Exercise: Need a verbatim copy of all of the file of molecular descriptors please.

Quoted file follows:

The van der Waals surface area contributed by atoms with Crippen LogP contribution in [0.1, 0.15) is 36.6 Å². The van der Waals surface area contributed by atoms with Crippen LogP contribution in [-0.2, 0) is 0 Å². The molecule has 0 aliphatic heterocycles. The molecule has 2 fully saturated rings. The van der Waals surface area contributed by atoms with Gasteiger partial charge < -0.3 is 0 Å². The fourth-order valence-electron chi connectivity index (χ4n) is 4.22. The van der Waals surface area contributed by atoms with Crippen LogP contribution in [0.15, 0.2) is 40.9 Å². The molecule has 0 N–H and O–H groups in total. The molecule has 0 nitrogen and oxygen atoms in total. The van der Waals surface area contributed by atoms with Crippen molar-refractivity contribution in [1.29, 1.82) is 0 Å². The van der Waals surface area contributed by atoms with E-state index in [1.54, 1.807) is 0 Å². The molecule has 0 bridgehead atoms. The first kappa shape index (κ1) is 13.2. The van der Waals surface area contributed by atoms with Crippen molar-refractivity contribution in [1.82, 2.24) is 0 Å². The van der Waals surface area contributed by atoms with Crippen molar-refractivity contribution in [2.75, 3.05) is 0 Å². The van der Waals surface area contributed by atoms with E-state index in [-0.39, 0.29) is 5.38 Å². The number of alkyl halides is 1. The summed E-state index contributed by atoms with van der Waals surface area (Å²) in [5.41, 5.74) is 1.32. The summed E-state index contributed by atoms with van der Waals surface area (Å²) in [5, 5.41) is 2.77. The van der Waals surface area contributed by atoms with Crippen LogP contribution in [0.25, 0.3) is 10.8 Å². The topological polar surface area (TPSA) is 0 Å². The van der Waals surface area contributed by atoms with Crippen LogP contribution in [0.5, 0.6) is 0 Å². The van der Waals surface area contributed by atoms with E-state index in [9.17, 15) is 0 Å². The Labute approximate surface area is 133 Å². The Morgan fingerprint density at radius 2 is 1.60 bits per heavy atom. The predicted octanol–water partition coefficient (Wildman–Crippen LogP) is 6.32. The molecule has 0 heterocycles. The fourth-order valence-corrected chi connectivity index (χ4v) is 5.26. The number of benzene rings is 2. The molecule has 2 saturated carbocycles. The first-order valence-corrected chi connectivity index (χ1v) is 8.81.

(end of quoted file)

The van der Waals surface area contributed by atoms with Crippen LogP contribution in [0.1, 0.15) is 36.6 Å². The van der Waals surface area contributed by atoms with Crippen LogP contribution in [-0.2, 0) is 0 Å². The molecule has 0 aliphatic heterocycles. The molecule has 2 fully saturated rings. The van der Waals surface area contributed by atoms with Gasteiger partial charge < -0.3 is 0 Å². The fourth-order valence-electron chi connectivity index (χ4n) is 4.22. The van der Waals surface area contributed by atoms with Crippen LogP contribution in [0.15, 0.2) is 40.9 Å². The molecule has 0 N–H and O–H groups in total. The molecule has 0 nitrogen and oxygen atoms in total. The van der Waals surface area contributed by atoms with Crippen molar-refractivity contribution in [1.29, 1.82) is 0 Å². The van der Waals surface area contributed by atoms with E-state index in [1.54, 1.807) is 0 Å². The molecule has 0 bridgehead atoms. The first kappa shape index (κ1) is 13.2. The van der Waals surface area contributed by atoms with Crippen molar-refractivity contribution in [1.82, 2.24) is 0 Å². The van der Waals surface area contributed by atoms with Crippen molar-refractivity contribution in [2.75, 3.05) is 0 Å². The van der Waals surface area contributed by atoms with E-state index in [-0.39, 0.29) is 5.38 Å². The number of alkyl halides is 1. The summed E-state index contributed by atoms with van der Waals surface area (Å²) in [5.41, 5.74) is 1.32. The summed E-state index contributed by atoms with van der Waals surface area (Å²) in [5, 5.41) is 2.77. The van der Waals surface area contributed by atoms with Crippen LogP contribution in [0.25, 0.3) is 10.8 Å². The topological polar surface area (TPSA) is 0 Å². The van der Waals surface area contributed by atoms with Crippen LogP contribution in [0.5, 0.6) is 0 Å². The van der Waals surface area contributed by atoms with E-state index in [9.17, 15) is 0 Å². The Labute approximate surface area is 133 Å². The Morgan fingerprint density at radius 2 is 1.60 bits per heavy atom. The predicted octanol–water partition coefficient (Wildman–Crippen LogP) is 6.32. The molecule has 0 heterocycles. The fourth-order valence-corrected chi connectivity index (χ4v) is 5.26. The number of benzene rings is 2. The molecule has 2 saturated carbocycles. The first-order valence-corrected chi connectivity index (χ1v) is 8.81.